The thing with Spain is you wouldn’t know there is a mutiny going on given their results. In World Cup Qualifying they outscored their opponents 53 to 0 and since that loss to England at the Euros, they’ve won every match except for a 1-1 draw with Sweden. During that timeframe they also have a 2-0 win over the United States and a 1-0 win over the team they are facing in their group, Japan.

One worrisome aspect with Spain is their xG allowed per 90 minutes ranks in the bottom half among World Cup teams. Much like the men's team, they don’t really know how to play when they are out of possession. Even in the 1-0 against Japan as an example, Spain scored in the eighth minute and held on to win the match, but Japan created 1.6 xG and ended up outshooting Spain 11 to 6.

With all of the off-field stuff going on along with some pretty notable defensive concerns, Spain will be on the fade list given the right opponent.

BetSync with PointsBet for easy bet tracking

Automatically import all your bets

Track your bet win probability

Available in NJ, IN and CO


Zambia are a team set up perfectly to cause some problems in this group. They play a very fast and direct style of play and they are perfectly fine not having the ball. Zambia made it all the way to the Africa Cup of Nations semifinals before losing to the eventual champion South Africa, which allowed them to qualify for their first ever World Cup.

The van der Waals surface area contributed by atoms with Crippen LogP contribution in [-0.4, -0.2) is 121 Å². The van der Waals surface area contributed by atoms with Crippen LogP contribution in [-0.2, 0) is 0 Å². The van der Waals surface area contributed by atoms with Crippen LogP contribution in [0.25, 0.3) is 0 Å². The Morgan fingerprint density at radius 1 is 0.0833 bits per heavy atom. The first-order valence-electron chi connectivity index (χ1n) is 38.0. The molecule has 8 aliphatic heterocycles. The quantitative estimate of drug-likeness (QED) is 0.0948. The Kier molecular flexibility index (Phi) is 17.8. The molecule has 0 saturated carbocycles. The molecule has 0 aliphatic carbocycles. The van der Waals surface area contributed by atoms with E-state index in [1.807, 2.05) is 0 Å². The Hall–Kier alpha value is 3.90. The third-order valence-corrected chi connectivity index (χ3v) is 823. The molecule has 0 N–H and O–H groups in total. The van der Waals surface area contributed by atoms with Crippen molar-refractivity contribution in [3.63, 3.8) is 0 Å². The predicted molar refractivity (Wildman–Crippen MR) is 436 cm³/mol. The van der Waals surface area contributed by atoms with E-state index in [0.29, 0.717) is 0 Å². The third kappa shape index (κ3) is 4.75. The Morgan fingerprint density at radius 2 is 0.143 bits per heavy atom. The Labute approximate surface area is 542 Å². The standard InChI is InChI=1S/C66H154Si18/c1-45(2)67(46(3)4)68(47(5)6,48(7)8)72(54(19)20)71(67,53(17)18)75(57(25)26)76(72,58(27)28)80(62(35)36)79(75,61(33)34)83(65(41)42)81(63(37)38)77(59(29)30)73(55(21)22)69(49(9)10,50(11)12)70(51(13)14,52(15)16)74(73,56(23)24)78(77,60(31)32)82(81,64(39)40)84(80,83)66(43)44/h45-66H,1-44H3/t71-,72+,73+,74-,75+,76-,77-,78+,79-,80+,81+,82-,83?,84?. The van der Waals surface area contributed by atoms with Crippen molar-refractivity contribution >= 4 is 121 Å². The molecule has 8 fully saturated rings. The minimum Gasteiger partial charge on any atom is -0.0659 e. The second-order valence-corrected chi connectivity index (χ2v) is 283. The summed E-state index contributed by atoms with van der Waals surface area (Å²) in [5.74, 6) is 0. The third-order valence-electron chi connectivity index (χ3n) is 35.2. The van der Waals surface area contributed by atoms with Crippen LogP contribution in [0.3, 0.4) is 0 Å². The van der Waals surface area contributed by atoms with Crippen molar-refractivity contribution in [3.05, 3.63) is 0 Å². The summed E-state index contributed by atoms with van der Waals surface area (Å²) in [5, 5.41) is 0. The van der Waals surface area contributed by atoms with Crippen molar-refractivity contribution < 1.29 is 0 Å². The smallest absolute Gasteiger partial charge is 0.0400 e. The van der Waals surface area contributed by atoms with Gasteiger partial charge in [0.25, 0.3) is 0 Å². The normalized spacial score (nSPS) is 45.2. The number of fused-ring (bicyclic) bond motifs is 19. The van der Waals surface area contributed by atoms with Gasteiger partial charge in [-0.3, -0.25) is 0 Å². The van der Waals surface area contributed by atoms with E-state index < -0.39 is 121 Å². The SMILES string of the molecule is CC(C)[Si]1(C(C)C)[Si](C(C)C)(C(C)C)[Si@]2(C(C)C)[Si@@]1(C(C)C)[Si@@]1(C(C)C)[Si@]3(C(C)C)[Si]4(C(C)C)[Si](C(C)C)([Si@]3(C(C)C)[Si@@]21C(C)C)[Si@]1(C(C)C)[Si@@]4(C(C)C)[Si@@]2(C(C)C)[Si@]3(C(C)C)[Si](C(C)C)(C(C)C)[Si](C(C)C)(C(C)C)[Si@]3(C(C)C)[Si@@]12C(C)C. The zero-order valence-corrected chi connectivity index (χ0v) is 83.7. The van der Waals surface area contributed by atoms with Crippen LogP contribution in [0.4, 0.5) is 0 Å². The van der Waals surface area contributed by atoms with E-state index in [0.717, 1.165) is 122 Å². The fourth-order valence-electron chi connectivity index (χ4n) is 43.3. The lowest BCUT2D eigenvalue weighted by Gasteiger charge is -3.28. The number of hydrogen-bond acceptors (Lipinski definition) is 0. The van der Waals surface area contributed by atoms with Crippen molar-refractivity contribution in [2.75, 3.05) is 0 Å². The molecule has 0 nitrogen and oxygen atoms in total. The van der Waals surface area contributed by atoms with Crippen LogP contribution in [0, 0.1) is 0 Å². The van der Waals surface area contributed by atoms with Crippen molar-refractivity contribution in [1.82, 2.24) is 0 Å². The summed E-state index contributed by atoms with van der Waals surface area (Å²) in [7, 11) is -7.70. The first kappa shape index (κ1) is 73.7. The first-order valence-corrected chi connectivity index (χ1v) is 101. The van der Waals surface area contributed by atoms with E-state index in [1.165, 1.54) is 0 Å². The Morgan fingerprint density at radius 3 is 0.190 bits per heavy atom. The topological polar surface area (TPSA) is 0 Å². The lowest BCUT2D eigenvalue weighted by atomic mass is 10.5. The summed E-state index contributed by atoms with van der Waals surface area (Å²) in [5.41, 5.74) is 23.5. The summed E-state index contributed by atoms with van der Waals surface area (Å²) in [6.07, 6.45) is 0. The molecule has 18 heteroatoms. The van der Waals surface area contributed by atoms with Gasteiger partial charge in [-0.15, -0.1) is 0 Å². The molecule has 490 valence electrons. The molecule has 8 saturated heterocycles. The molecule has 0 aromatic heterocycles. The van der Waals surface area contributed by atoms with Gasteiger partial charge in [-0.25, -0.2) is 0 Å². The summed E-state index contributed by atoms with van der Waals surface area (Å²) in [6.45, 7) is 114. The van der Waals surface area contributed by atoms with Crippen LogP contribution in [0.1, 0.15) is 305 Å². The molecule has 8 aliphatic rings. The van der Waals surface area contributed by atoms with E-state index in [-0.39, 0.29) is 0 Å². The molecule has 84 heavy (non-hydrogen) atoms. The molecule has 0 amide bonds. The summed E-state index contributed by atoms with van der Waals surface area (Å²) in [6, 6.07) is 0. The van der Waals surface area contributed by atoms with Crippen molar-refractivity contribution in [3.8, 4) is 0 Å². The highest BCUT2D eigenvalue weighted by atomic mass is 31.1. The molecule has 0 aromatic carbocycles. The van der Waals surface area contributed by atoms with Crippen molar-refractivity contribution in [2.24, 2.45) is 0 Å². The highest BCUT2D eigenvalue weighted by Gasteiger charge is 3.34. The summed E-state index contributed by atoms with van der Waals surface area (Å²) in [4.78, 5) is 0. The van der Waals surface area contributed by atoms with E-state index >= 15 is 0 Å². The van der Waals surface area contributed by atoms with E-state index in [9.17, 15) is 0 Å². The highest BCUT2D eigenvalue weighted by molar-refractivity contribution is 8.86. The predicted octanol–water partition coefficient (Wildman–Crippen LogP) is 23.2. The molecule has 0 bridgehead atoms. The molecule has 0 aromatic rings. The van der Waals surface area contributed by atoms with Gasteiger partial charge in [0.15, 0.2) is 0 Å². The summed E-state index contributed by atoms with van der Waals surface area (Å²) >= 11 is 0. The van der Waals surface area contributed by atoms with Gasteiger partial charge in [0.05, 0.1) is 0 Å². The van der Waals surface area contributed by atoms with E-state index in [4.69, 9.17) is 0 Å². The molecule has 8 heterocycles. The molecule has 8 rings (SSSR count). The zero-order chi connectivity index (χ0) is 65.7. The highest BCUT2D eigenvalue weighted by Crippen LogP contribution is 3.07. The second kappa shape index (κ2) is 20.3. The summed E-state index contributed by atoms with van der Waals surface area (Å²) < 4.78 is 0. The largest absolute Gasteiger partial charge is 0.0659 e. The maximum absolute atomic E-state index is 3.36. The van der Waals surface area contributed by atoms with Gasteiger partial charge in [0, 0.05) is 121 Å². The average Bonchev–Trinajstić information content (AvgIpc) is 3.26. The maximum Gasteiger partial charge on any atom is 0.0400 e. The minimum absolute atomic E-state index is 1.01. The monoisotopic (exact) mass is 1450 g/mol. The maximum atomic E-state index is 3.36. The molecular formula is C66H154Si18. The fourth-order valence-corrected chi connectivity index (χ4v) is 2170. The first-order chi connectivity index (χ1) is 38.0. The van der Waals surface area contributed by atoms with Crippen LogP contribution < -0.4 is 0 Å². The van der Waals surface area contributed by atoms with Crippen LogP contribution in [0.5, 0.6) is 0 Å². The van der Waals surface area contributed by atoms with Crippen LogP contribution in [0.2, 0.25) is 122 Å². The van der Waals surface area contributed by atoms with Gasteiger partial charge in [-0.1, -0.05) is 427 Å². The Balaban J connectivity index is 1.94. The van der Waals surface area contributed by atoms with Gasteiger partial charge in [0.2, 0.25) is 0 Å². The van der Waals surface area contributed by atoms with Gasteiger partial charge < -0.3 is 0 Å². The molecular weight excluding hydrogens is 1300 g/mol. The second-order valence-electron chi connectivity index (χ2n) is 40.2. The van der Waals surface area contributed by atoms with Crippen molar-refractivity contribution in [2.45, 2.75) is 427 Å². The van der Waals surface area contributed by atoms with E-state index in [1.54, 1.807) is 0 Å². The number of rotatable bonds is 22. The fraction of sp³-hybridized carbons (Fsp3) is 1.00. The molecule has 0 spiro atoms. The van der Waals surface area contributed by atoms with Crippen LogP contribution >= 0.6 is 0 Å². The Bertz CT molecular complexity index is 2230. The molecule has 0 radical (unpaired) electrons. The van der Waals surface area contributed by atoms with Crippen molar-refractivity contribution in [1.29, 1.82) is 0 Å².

In terms of talent versus to Spain or Japan, they are not even close. Most of their players are plying domestically in Zambia, but they have two strikers in Grace Chanda and Racheal Kundananji who play for Madrid CFF. The club finished fifth in Liga F this season. Kundananji bagged 25 goals and finished second in the Golden Boot race in Spain, so even though this Zambia team may not have a lot of talent around the pitch, their striking duo can cause some problems.